Artificial Neural Systems (ANS) technology is a parallel technology to the present invention. The basic objective of ANS is to design large systems which can automatically learn to recognize categories of features, based on experience. The approach is based on the simulation of biological systems of nerve cells. Each nerve cell is called a neuron; systems of neurons are called neural systems or neural networks. The various software and hardware simulations are called artificial neural systems or networks. Each neuron responds to inputs from up to 10,000 other neurons. The power of the technology is in the massive interconnectivity between the neurons. Neural networks are often simulated using large systems of ordinary differential equations, where the response of a single neuron to inputs is governed by a single differential equation. The differential equations may be solved digitally using finite difference methods or using analog electronic circuits. Large scale analog implementations seem to be beyond the current state of the art. Other implementations based on largescale switching circuits have also been proposed.
There are currently two major thrusts in ANS research and development. One thrust, exemplified by Grossberg, S. and E. Mingolla, "Neural Dynamics of Form Perception: Boundary Completion, Illusory Figures, and Neon Color Spreading," Psychological Review, 1985, Vol 92, No. 2, pp. 173211 (hereafter "Grossberg"), attempts to use the neural network simulations to recreate the functions of the brain. The other thrust, represented by researchers Tank and Hopfield, aims at demonstrating that many types of currently difficult problems can be solved efficiently on ANS hardware using the ordinary differential equation which also models neurons. See, Tank, D. W. and J. J. Hopfield, "Simple `Neural` Optimization Networks: An A/D Converter, Signal Decision Circuit, and a Linear Programming Circuit," IEEE Transactions on Circuits and Systems, Vol. CAS33, No. 5, pp. 533541 (May 1986) (herein "Tank and Hopfield").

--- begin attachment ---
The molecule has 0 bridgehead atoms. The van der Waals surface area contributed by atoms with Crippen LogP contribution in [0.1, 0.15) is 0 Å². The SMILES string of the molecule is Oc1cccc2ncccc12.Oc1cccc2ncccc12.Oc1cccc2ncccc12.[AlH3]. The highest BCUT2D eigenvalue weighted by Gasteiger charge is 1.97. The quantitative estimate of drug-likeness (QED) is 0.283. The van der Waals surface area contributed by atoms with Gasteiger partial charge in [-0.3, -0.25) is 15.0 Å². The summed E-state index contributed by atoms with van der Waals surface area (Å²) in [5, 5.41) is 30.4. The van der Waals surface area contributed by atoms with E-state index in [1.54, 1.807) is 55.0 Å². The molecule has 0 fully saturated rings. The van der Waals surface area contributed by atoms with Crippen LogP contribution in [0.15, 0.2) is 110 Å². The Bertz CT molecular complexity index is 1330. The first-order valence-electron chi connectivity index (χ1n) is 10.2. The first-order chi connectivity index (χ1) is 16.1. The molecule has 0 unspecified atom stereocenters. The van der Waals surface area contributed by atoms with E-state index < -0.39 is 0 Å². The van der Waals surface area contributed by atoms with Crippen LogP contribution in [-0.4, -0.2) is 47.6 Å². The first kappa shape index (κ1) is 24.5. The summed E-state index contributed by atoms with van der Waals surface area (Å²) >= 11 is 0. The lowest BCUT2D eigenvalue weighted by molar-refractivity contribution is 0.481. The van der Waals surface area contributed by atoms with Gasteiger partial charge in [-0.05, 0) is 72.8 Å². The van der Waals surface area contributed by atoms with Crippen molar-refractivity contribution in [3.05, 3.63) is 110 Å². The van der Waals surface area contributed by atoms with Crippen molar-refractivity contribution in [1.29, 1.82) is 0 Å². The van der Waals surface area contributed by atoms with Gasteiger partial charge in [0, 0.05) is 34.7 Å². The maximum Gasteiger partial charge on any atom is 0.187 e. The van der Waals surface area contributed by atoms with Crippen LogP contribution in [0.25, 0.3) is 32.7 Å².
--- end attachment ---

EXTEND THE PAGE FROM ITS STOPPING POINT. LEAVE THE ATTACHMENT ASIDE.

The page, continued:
One of the more common models for pattern recognition known in the art is the classification model, described by Duda and Hart as follows:
"This model contains three parts: a transducer, a feature extractor, and a classifier. The transducer senses the input and converts it into a form suitable for machine processing. The feature extractor . . . extracts presumably relevant information from the input data. The classifier uses this information to assign the input data to one of a finite number of categories." Duda and Hart, p. 4.
With respect to the division between the functions of the feature extractor and the classifier, Duda and Hart go on to say:
"An ideal feature extractor would make the job of the classifier trivial, and an omnipotent classifier would not need the help of a feature extractor." Duda and Hart, p. 4.
The present invention provides a process for automating many of the pattern recognition functions currently carried out by human beings. This process advantageously combines the best features of prior art systems so that, for example, a minimum number of computations are involved, and those that are involved may be carried out on parallel processors, if needed. Further, the present invention carries out most of the pattern recognition functions at the level of a feature extractor, thereby greatly simplifying the task of classifying.
More particularly, the present invention comprises a process or method for extracting features from images, displays, and other complex signals. This process, like the known correlation matching process, advantageously recognizes largescale features in their entirety. However, unlike such known processes, the present invention avoids the performance degradation inherent in the correlation process due to the natural variability in the appearance of objects in images. This avoidance of performance degradation is accomplished through the use of flexible templates which are caused to deform in such a way as to match features which are similar but not identical to the template.